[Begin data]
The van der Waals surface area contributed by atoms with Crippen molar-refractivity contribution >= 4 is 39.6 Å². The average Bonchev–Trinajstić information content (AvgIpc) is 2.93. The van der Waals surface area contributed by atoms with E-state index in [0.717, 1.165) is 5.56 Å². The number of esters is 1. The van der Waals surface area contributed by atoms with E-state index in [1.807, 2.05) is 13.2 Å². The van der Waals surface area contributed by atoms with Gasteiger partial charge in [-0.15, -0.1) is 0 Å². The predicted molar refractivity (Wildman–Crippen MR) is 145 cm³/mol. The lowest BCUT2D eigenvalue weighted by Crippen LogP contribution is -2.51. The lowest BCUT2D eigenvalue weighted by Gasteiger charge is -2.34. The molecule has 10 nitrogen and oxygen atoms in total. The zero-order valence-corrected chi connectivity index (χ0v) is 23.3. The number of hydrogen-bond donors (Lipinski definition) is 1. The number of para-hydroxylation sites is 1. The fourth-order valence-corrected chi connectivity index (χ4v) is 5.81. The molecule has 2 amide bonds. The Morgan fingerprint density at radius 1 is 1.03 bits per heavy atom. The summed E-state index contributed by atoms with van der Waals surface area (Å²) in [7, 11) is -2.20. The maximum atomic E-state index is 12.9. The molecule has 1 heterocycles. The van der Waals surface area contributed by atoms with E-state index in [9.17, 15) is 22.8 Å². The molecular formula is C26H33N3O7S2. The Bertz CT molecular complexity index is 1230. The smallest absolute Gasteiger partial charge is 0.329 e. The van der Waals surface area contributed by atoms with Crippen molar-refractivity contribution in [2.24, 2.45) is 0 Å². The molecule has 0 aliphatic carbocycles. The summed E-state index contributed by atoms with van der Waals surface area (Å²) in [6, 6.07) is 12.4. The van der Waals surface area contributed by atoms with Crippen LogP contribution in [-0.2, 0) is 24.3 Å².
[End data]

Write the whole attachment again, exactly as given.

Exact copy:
The van der Waals surface area contributed by atoms with Crippen molar-refractivity contribution >= 4 is 39.6 Å². The average Bonchev–Trinajstić information content (AvgIpc) is 2.93. The van der Waals surface area contributed by atoms with E-state index in [0.717, 1.165) is 5.56 Å². The number of esters is 1. The van der Waals surface area contributed by atoms with E-state index in [1.807, 2.05) is 13.2 Å². The van der Waals surface area contributed by atoms with Gasteiger partial charge in [-0.15, -0.1) is 0 Å². The predicted molar refractivity (Wildman–Crippen MR) is 145 cm³/mol. The lowest BCUT2D eigenvalue weighted by Crippen LogP contribution is -2.51. The lowest BCUT2D eigenvalue weighted by Gasteiger charge is -2.34. The molecule has 10 nitrogen and oxygen atoms in total. The zero-order valence-corrected chi connectivity index (χ0v) is 23.3. The number of hydrogen-bond donors (Lipinski definition) is 1. The number of para-hydroxylation sites is 1. The fourth-order valence-corrected chi connectivity index (χ4v) is 5.81. The molecule has 2 amide bonds. The Morgan fingerprint density at radius 1 is 1.03 bits per heavy atom. The summed E-state index contributed by atoms with van der Waals surface area (Å²) in [7, 11) is -2.20. The maximum atomic E-state index is 12.9. The molecule has 1 heterocycles. The van der Waals surface area contributed by atoms with E-state index in [9.17, 15) is 22.8 Å². The molecular formula is C26H33N3O7S2. The Bertz CT molecular complexity index is 1230. The smallest absolute Gasteiger partial charge is 0.329 e. The van der Waals surface area contributed by atoms with Crippen molar-refractivity contribution in [2.24, 2.45) is 0 Å². The molecule has 0 aliphatic carbocycles. The summed E-state index contributed by atoms with van der Waals surface area (Å²) in [6, 6.07) is 12.4. The van der Waals surface area contributed by atoms with Crippen LogP contribution in [-0.2, 0) is 24.3 Å².